Canada's Condominium Magazine

Flower pots are combustible: fire departments warn of excessive fires caused by cigarette buts on balconies

Cigarettes “put out” in flower pots caused 60 fires in Montreal this year.  In Edmonton, Vancouver and Toronto, where they began tracking, similar numbers were found:

  • Edmonton: 54 this year; 63 last year, and 88 the year before.
  • Vancouver: 90 in 2015, and by 2017, 120
  • Toronto: 51 in 2017, year-to-date 2018 is 25
  • Montreal: 60


One of the most common places fires start is on balconies, usually from two sources: plant pots used as ashtrays, or cigarettes thrown over the rail.


To put the damage in context, in Edmonton alone, costs last year hit $19 million in property losses, plus the expense of putting up home-owners in hotels.

The Toronto Fire Services division chief of fire investigations, Larry Cocco, pointed to people throwing still lit cigarettes off balconies. This rude habit of throwing on the street can backfire when wind carries the still smouldering cagarette onto another balcony. He pointed out: “a lot of people have cushioned chairs on their balconies for comfort.” These are highly combustable, made of petroleum foams.

One of the problems is that smoking is generally not allowed indoors. Condo owners probably dispose of cigarette buts safely when they go out, but guests are likely butting out in the only place available: flower pots on the balcony, or over the rail. Fire departments caution it’s one of the top causes of fires. In the case of a condo, it will not be one owner who suffers losses — it can be dozens of home-owners.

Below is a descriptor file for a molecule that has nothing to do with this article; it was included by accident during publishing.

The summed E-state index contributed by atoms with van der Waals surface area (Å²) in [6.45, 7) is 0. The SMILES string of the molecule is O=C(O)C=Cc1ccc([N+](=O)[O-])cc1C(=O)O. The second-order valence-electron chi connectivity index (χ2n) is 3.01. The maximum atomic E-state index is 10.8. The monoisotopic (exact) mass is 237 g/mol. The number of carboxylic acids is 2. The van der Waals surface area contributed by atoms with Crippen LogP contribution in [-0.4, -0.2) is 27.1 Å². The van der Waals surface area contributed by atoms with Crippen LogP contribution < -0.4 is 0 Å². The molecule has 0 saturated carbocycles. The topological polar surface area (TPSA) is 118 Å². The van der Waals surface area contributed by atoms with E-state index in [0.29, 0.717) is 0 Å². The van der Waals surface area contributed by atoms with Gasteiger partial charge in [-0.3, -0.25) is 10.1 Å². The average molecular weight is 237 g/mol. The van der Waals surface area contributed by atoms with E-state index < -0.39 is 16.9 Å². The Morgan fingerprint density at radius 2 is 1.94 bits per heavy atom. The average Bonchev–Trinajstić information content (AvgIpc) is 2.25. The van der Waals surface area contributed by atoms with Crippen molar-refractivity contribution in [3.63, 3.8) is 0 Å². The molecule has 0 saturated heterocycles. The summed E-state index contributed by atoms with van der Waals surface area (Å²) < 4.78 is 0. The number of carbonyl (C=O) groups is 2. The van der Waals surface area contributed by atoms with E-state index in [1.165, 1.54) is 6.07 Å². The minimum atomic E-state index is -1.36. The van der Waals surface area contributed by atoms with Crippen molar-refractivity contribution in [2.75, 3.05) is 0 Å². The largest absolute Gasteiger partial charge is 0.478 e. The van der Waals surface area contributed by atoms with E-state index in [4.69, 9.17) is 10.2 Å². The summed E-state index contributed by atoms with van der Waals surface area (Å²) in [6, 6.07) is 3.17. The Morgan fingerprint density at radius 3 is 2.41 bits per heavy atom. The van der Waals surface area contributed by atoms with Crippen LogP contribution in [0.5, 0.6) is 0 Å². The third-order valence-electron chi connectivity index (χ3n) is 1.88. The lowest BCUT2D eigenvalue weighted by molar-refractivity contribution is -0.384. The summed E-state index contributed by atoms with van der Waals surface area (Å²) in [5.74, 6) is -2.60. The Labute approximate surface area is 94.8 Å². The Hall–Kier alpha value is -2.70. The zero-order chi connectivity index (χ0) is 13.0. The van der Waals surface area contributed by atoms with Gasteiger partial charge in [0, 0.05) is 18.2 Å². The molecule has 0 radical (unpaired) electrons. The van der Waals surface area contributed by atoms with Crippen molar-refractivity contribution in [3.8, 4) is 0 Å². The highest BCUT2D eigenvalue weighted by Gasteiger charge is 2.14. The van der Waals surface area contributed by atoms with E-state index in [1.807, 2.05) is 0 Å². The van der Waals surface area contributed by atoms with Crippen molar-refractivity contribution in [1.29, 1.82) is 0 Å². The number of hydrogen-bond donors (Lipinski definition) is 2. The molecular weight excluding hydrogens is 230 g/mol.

“Perhaps residents don’t smoke, but they have guests. And the guests, to be courteous, they go out and smoke. But because there are no regular smokers there, there is no appropriate receptacle,” said Carole Henke of the Calgary Fire Department. [1]

The soil in pots is combustible

There are reasons smoking is prohibited in most condos, mainly health and fire-safety related. Even where it’s not against the law, most condo bylaws include a prohibition. A lot of condo owners don’t realize that the same rule applies to the balcony. Deryn Rizzi, deputy fire chief with VaghanFire and Rescue said:

“What they don’t realize is they are taking an ignition source and putting it into a soil that’s full of combustible materials.”

Potting soil often has vermiculite and styrofoam for drainage, and oxidizing fertilizers — a potent, combustible mix. Depending on the type of soil mix, the fire can ignite immediately, or smoulder and ignite slowly.

In other words, the best option for smokers is the elevator to the ground floor and outside to a proper ashtray.

Cannabis risk

With Marijuana about to become legal in Canada, most condo boards have rushed to ban smoking marijuana in the condo and on the balcony, these are the same type of rules that govern regular smoking. Fire Departments are wary of the impact, since even people who do not smoke regular cigarettes, might socially or medically smoke Marijuana. Again, unsafe ashtrays, such as the “wind” and the dry flower pot can be deadly.



[1] Edmonton, The Star

[2] CBC: Flower pots and cigarettes don’t mix, fire officials warn.

Auberge on the Park-Tridel


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